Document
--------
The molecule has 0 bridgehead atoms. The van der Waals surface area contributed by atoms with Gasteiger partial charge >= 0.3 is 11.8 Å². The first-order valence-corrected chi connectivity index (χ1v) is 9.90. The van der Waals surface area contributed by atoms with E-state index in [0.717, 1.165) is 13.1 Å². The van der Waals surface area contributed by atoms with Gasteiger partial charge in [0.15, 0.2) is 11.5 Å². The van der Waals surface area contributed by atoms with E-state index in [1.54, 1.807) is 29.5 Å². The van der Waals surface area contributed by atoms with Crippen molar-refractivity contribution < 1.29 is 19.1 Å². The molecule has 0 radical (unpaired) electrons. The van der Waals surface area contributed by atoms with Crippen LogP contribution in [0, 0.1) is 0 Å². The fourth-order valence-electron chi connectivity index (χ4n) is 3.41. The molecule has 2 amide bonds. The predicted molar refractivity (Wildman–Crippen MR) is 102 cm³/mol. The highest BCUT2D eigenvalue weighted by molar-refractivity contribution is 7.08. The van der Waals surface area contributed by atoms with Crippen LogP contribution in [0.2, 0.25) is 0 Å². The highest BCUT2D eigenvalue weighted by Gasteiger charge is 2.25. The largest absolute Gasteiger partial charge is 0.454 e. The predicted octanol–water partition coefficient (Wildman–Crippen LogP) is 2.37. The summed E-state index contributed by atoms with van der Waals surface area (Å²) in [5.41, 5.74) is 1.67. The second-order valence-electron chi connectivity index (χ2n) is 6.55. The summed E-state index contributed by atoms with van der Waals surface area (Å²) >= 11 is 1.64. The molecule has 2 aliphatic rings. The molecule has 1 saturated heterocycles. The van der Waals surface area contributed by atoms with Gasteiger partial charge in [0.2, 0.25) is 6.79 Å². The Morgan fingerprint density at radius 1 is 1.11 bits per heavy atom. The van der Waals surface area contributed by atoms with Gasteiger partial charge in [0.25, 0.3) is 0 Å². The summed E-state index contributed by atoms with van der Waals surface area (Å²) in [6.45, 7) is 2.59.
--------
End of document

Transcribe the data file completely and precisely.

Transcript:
The molecule has 0 bridgehead atoms. The van der Waals surface area contributed by atoms with Gasteiger partial charge >= 0.3 is 11.8 Å². The first-order valence-corrected chi connectivity index (χ1v) is 9.90. The van der Waals surface area contributed by atoms with E-state index in [0.717, 1.165) is 13.1 Å². The van der Waals surface area contributed by atoms with Gasteiger partial charge in [0.15, 0.2) is 11.5 Å². The van der Waals surface area contributed by atoms with E-state index in [1.54, 1.807) is 29.5 Å². The van der Waals surface area contributed by atoms with Crippen molar-refractivity contribution < 1.29 is 19.1 Å². The molecule has 0 radical (unpaired) electrons. The van der Waals surface area contributed by atoms with Crippen LogP contribution in [0, 0.1) is 0 Å². The fourth-order valence-electron chi connectivity index (χ4n) is 3.41. The molecule has 2 amide bonds. The predicted molar refractivity (Wildman–Crippen MR) is 102 cm³/mol. The highest BCUT2D eigenvalue weighted by molar-refractivity contribution is 7.08. The van der Waals surface area contributed by atoms with Crippen LogP contribution in [0.2, 0.25) is 0 Å². The highest BCUT2D eigenvalue weighted by Gasteiger charge is 2.25. The largest absolute Gasteiger partial charge is 0.454 e. The predicted octanol–water partition coefficient (Wildman–Crippen LogP) is 2.37. The summed E-state index contributed by atoms with van der Waals surface area (Å²) in [5.41, 5.74) is 1.67. The second-order valence-electron chi connectivity index (χ2n) is 6.55. The summed E-state index contributed by atoms with van der Waals surface area (Å²) >= 11 is 1.64. The molecule has 2 aliphatic rings. The molecule has 1 saturated heterocycles. The van der Waals surface area contributed by atoms with Gasteiger partial charge in [0.2, 0.25) is 6.79 Å². The Morgan fingerprint density at radius 1 is 1.11 bits per heavy atom. The van der Waals surface area contributed by atoms with Gasteiger partial charge in [0.25, 0.3) is 0 Å². The summed E-state index contributed by atoms with van der Waals surface area (Å²) in [6.45, 7) is 2.59.